Welcome to Never Ever Land

The rest of Texan Earthquake is a true grab bag. The Emperors' growling opener "I Want My Woman" recalls UK cult heroes the Pretty Things; the Coastliners' "Wonderful You" bears out their "Beach Boys of Texas" reputation; the Chaynes' "Night Time Is the Right Time" carries hints of Irish soul man Van Morrison's first band, Them; and Inner Scene tosses in a stomping version of Led Zeppelin's "Communication Breakdown," one of the handful of tracks from IA's posthumous 1980 double-LP anthology Epitaph for a Legend.

Disc Two: Out There! — The Psychedelic Sounds of I.A.

Out There! starts with the bang of Bubble Puppy's Love-like "Hot Smoke and Sassafras," a big enough national hit in 1968 to keep IA going for three more years; the band returns for country-mod mash-up "If I Had a Reason," the even more Who-like "Days of Our Time" and Byrdsian jangle-fest "A Gathering of Promises."

Also stepping to the fore here are the Golden Dawn with the insistent pre-punk of "Starvation" and Raconteurs forerunner "My Time," and the Red Krayola with menacing fuzz bath "War Sucks" and Dylan/acid-rock hybrid "Hurricane Fighter Plane."

Meanwhile, Elevators acolytes Lost and Found — signed as "recently busted teenage drug fiends," according to Lysergia.com editor Patrick Lundborg's liner-note essay — shine on the spastic "When Will You Come Through" and stinging LSD blues "Professor Black," as do Eastward-looking folkies the Rubayyat on "Never Ever Land" and "If I Were a Carpenter."

Wouldn't you know it, though, disc two's most arresting, prescient moment belongs to those darn Elevators on the stuttering rock-steady cut "Scarlet and Gold." "I guess he'll keep standing there until he's called for," sings Erickson about some long-forgotten king, "and tomorrow's hurricanes have blown."

Disc Three: Pot Pourri — Pop and Anything Goes

The unlikely star of Pot Pourri (most definitely two words) turns out to be none other than Third Ward blues legend Lightnin' Hopkins, who apparently would record for anyone who sat him down in front of a microphone. Hopkins's hardscrabble licks were an obvious influence on the Elevators and (though in much more distorted fashion) the Red Krayola, and he shares a fascination with the supernatural with Erickson on "Black Ghost." "Mini Skirt," on the other hand, is Mr. Sam at his most lascivious.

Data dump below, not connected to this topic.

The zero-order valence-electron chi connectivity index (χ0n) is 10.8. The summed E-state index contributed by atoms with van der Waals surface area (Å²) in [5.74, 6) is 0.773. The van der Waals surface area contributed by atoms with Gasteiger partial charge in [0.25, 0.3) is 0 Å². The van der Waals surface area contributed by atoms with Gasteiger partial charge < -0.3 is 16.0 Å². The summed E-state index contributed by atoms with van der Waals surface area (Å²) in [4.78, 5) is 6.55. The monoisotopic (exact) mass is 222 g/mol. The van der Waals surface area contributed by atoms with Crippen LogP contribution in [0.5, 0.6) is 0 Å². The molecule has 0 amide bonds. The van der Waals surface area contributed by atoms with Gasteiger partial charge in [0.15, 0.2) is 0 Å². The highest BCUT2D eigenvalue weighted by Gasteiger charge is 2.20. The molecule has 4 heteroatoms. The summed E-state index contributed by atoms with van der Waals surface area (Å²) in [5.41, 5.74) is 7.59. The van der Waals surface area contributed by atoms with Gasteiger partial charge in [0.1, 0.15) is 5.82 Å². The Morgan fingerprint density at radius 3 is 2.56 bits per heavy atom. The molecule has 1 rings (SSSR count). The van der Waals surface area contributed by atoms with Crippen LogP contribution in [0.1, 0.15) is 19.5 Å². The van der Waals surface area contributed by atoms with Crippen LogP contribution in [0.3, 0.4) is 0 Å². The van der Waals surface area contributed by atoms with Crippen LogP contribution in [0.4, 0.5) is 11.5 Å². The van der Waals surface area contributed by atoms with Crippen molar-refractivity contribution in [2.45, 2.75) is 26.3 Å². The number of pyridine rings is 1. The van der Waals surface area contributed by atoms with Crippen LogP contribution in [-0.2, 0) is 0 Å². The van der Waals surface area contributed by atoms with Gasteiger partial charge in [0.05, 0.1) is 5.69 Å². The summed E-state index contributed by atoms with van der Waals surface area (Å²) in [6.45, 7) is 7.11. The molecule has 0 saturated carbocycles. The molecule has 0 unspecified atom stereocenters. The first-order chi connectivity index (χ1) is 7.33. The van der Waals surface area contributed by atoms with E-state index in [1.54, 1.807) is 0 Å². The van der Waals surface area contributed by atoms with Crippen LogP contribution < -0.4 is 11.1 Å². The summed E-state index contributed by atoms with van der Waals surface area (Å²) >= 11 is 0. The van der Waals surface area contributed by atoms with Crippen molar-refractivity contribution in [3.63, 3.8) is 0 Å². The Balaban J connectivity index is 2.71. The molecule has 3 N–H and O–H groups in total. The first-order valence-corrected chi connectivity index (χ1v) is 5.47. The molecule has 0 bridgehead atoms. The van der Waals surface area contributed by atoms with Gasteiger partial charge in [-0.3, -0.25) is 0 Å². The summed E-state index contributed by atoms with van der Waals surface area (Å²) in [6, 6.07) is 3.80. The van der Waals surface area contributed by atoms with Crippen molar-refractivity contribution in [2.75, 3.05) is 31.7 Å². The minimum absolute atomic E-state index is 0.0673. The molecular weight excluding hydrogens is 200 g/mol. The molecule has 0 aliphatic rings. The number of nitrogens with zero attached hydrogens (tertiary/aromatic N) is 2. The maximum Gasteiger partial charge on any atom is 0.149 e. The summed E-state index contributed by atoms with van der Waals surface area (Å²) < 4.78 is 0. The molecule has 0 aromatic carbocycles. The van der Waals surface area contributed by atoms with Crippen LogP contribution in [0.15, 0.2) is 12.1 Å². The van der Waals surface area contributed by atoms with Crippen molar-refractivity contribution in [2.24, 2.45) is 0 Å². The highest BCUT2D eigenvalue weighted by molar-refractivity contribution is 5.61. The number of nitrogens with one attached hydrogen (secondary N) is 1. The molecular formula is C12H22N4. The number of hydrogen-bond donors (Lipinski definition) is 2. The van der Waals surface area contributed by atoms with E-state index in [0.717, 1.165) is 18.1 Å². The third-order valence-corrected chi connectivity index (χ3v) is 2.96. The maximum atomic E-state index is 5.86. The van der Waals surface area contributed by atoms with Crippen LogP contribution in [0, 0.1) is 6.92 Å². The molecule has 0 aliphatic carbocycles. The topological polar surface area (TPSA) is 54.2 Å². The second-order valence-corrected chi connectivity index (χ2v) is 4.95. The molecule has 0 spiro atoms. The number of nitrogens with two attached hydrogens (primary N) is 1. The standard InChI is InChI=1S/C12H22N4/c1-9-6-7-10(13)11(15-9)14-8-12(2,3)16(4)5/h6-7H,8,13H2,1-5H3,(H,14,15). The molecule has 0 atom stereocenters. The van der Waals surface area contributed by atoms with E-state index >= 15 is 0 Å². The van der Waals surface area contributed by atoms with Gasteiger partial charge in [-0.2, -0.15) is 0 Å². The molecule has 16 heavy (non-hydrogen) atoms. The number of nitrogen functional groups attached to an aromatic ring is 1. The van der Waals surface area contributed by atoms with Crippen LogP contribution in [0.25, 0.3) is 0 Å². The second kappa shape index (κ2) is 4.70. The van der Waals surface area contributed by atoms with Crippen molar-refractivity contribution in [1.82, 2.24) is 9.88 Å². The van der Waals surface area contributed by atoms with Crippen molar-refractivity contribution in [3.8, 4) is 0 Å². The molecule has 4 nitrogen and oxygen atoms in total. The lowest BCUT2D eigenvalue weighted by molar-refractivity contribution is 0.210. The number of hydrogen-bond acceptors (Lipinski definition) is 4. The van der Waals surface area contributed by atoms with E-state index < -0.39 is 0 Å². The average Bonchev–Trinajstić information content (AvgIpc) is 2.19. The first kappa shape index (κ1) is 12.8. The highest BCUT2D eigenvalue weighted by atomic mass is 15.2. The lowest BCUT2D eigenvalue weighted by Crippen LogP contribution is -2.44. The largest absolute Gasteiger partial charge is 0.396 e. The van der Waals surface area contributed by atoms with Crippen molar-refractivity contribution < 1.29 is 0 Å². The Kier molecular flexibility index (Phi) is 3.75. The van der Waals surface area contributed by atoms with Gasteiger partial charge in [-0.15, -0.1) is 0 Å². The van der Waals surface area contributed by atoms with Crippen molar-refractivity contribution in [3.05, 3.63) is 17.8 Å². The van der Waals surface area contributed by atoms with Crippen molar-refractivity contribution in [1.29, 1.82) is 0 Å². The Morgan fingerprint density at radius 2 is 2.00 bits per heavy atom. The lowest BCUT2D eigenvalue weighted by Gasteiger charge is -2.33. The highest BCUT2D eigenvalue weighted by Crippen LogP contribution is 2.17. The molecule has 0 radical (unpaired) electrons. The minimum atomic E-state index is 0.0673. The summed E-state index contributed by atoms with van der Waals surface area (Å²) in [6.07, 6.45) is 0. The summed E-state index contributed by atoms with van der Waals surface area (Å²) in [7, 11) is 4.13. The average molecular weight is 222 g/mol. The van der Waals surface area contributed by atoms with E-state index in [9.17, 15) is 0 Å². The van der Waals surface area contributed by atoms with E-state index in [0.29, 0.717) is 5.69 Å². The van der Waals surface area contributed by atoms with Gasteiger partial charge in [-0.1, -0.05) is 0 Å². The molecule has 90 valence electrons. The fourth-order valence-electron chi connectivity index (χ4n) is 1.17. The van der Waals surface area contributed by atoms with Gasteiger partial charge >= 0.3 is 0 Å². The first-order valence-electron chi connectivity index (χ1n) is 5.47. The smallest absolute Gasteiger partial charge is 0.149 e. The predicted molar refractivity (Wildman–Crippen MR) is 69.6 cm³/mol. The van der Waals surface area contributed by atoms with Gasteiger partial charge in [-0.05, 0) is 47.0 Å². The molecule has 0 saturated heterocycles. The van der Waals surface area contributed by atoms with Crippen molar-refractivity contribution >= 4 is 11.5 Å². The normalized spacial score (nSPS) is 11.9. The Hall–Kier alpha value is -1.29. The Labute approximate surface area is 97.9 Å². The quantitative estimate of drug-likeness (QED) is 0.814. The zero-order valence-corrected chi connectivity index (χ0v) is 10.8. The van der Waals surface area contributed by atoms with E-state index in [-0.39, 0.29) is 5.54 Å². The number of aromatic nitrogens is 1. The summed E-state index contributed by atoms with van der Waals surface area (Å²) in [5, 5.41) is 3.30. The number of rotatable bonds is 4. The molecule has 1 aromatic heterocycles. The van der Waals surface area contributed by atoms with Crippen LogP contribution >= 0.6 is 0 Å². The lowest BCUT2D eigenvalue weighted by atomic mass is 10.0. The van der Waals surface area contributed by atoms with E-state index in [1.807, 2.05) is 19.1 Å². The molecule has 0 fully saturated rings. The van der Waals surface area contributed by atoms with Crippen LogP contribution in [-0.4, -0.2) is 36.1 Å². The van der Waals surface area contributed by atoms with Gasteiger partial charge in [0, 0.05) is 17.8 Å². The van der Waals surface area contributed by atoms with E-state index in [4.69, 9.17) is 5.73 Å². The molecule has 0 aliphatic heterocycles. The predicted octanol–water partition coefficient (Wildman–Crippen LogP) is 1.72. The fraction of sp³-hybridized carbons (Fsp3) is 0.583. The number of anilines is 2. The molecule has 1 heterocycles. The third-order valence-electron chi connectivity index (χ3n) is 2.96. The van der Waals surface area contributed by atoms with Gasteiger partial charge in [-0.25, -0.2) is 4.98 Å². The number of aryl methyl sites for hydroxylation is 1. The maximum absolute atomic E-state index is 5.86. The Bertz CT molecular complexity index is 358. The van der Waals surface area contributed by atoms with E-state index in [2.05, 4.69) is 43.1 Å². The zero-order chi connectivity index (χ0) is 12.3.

Save, naturally, Erickson — who teams up with Elevators mate Clementine Hall for a couple of acoustic numbers before rejoining the band for prescient closer "May the Circle Remain Unbroken" — none of the other Pot Pourri names are recognizable, which hardly matters. Arnim & Hamilton contribute some classic bubblegum on opener "Pepperman," the Disciples of Shaftesbury channel the Monkees on "Times Gone By" and "My Cup Is Full," and Kathy Clarke's "Little Girl Called Sad" is a dead ringer for another Clark, Petula.

Country even makes a belated appearance on Tom Harvey's "So Ah In Ah Love," as does Motown on Sterling Damon's "My Last Letter." IA's catalog was deep, y'all, and it's all here, essential listening for anyone interested in Texas music history or pop history in general.

So don't wait until the lights go out again to dive into Never Ever Land — if reissue machine Rhino Records has half a brain cell in its West Coast head, it'll pick up the U.S. rights toot-sweet.

Damn That Ike!
Like the rest of the area, some local music venues weathered Ike better than others. Galveston's legendary Balinese Room, the oceanside nightclub and former gambling den that once hosted Frank Sinatra, Bing Crosby and Jack Benny, was completely washed into the surf by Ike's storm surge and is gone, gone, gone. The Old Quarter Acoustic Cafe in the Strand district was likewise heavily damaged, but may yet reopen.

The Cynthia Woods Mitchell Pavilion was hit hard enough to force cancellation of last weekend's Santana and 3 Doors Down Shows and this weekend's Robert Plant & Alison Krauss stop, while the Big Top sustained minor flooding and Dan Electro's Guitar Bar lost part of its roof. Also, local sculptor David Adickes's super-size Beatles statues off Washington Avenue — Paul really is dead this time.

So, considering what we've all been through this past week, and how many of our friends and neighbors could use a hand, it's a crying shame no one has begun beating the drum for an all-star hurricane relief concert. You know this would never happen in New Orleans.

So let Noise be the first: Willie Nelson, George Strait, ZZ Top (with special guests Erickson and Edgar and Johnny Winter) and Beyoncé (with, of course, Jay-Z) at Toyota Center. Soon. Let's make it happen, Houston.

chris.gray@houstonpress.com

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